While we do have specialisations for each class, it was important to us that every class can do a bit of everything. Everyone can push, everyone can hulk, everyone can do damage. We didn’t want to get into the situation where one player was just told ‘you sit around and do nothing until the boss shows up’. So even though some classes perform better in some situations, they’re all equally capable of handling anything that shows up.

Also if we get the balance right, it gives us the opportunity to change things up. So you might be thinking ‘I just need to push a little bit, I need to buy us 1.5 more seconds of time’ and you can do that even though you’re playing a character that isn’t specialised in that area.

The tavern was such a big part of what made Vermintide special, giving you that personal space to express your personality through your character in a space before you even started playing. How are you looking to preserve or improve on that kind of interaction in Vermintide II?

It’s incredibly important to have this kind of interaction in the game. It’s 50/50 psychology, we don’t want to have to force people to have a mic - even though it’s good - we want to have ways for players to express themselves without having to talk directly to each other. We want to have ways for your brain to saute in the concept of ‘who am I playing’, and when you have these interactions in places like this, people start projecting onto their characters.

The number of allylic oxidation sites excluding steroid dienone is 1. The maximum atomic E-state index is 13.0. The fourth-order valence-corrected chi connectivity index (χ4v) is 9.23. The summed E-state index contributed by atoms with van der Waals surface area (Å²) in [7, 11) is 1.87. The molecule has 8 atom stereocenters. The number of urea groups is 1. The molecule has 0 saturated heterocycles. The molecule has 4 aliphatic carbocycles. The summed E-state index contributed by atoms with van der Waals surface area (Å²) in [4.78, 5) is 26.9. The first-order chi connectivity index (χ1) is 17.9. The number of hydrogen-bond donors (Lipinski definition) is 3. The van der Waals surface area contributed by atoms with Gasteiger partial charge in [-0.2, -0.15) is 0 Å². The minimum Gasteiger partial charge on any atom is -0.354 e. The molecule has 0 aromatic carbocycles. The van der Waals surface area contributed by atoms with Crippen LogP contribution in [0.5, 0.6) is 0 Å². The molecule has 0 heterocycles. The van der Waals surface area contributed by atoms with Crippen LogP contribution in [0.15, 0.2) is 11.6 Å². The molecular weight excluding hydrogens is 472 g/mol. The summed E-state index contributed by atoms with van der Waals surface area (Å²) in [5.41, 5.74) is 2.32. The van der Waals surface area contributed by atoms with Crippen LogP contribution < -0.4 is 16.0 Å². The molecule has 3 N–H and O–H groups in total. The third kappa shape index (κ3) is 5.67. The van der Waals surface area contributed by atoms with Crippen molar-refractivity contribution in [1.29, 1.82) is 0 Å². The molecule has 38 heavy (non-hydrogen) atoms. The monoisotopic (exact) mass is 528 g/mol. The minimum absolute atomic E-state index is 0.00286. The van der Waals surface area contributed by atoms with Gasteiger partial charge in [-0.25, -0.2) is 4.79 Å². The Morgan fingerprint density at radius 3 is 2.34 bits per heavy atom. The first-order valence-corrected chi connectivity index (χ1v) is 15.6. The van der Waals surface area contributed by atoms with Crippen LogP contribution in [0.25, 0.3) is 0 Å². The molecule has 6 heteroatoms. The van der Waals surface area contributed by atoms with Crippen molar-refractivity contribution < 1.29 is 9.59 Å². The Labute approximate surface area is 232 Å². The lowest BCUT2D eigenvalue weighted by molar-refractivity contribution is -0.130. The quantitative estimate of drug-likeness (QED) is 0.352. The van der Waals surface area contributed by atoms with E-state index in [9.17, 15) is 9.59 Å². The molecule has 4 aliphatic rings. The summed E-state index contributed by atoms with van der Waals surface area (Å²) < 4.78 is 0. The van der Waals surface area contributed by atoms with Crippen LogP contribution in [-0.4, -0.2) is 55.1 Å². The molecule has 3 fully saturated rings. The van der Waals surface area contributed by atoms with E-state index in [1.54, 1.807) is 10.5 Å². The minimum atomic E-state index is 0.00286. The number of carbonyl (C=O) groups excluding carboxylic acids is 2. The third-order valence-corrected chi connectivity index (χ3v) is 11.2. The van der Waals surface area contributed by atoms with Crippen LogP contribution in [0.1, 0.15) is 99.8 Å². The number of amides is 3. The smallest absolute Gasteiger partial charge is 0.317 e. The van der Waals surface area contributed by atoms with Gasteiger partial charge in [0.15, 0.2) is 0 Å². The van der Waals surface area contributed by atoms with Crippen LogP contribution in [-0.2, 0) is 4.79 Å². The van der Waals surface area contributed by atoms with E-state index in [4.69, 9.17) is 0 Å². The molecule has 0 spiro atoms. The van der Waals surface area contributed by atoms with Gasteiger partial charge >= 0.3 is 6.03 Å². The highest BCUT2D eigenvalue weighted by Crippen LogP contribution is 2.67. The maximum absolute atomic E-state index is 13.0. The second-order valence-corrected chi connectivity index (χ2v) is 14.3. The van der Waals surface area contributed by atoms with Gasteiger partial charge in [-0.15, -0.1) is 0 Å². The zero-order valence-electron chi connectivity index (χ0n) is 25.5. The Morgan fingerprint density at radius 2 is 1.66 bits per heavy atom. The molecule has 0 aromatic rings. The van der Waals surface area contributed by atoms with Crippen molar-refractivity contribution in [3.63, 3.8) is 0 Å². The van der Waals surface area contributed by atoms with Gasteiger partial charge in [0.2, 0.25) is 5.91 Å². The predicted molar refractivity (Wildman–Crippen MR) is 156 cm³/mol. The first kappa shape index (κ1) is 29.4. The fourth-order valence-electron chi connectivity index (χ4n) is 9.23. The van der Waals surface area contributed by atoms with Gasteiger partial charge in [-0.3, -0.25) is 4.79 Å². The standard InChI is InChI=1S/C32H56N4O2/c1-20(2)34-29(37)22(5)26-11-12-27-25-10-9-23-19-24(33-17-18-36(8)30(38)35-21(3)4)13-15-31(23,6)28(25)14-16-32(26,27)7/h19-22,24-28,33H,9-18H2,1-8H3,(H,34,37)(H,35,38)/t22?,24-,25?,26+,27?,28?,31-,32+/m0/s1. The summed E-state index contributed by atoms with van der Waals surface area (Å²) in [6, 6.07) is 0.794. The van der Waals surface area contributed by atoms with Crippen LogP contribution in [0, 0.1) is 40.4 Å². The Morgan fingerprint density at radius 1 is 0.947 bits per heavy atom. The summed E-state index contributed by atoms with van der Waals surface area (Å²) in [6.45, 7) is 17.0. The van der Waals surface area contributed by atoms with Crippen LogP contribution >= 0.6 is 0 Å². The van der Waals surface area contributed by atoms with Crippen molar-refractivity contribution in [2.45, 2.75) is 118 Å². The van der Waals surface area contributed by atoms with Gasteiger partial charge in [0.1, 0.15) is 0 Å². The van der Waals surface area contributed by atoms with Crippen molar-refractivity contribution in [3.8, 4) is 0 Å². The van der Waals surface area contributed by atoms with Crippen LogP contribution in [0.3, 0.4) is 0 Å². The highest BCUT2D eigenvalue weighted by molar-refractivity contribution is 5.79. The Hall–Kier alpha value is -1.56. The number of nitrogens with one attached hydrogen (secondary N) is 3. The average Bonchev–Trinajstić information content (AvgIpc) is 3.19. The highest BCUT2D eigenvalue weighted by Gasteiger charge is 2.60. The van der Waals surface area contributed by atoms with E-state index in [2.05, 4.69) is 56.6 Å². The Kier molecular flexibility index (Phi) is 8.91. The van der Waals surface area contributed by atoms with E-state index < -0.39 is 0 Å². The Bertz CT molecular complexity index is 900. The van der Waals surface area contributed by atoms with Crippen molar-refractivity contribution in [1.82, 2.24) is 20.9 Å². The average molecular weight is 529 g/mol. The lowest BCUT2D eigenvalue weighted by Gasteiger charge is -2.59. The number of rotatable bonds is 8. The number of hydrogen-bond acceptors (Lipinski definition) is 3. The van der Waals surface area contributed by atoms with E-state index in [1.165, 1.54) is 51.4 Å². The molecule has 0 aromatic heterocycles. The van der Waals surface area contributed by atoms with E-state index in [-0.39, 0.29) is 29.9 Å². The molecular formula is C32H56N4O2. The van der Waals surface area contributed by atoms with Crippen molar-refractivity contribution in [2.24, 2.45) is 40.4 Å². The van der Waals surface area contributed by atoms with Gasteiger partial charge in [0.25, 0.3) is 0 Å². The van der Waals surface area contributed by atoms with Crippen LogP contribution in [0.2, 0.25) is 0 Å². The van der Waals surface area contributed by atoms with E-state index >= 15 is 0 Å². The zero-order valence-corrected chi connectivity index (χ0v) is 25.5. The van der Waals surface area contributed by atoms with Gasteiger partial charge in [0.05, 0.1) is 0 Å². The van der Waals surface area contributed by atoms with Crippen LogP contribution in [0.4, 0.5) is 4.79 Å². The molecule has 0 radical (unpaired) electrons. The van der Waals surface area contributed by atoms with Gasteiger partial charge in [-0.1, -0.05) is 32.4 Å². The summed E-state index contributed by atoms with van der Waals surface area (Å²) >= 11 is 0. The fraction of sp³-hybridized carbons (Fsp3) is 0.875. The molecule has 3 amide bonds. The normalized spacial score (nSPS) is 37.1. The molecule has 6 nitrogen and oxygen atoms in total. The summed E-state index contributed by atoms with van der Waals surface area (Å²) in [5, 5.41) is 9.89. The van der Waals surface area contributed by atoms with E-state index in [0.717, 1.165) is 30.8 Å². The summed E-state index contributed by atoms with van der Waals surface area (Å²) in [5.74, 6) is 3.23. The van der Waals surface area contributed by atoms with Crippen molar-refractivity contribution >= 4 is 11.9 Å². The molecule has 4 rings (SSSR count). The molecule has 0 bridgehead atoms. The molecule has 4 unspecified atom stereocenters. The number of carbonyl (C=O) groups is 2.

Letting people to play together like this and express yourself in places like this lets you play at a level you like, you can get really into the lore and the character and project onto it, or you can just hang out with some people and get horrible mutilated by Chaos beasts.

How did you decide what to keep, what to discard, what to double down on when moving from Vermintide to Vermintide II?

The two main things we wanted to improve on was we wanted to add another faction, we had that discussion straight away about whether or not we just expand the Skaven, or if we add in something new. In the end we decided that something new was what the game really needed, and with that comes a lot of reworks and expansions on a lot of the systems

The other thing was, to make the game more responsive, more able to respond to the player. So even small things like adding a weapon led to a huge amount of work in terms of feedback, of making it feel good, making it balanced. And that even led to the loot system where we redesigned it. The first one had almost a separate loot system that was pretty basic, and we wanted to expand on that and create a much smoother progression, one that let you play around with builds and let you take all those trinkets and spread it around. That’s why we added in talent trees, so you can be like, spear, but you want healing, and other things. It lets you customise your experience and how you design your build, and gives you much more freedom.

New faction, better loot system, make shit not be bad.

Thank you very much!

Thank you.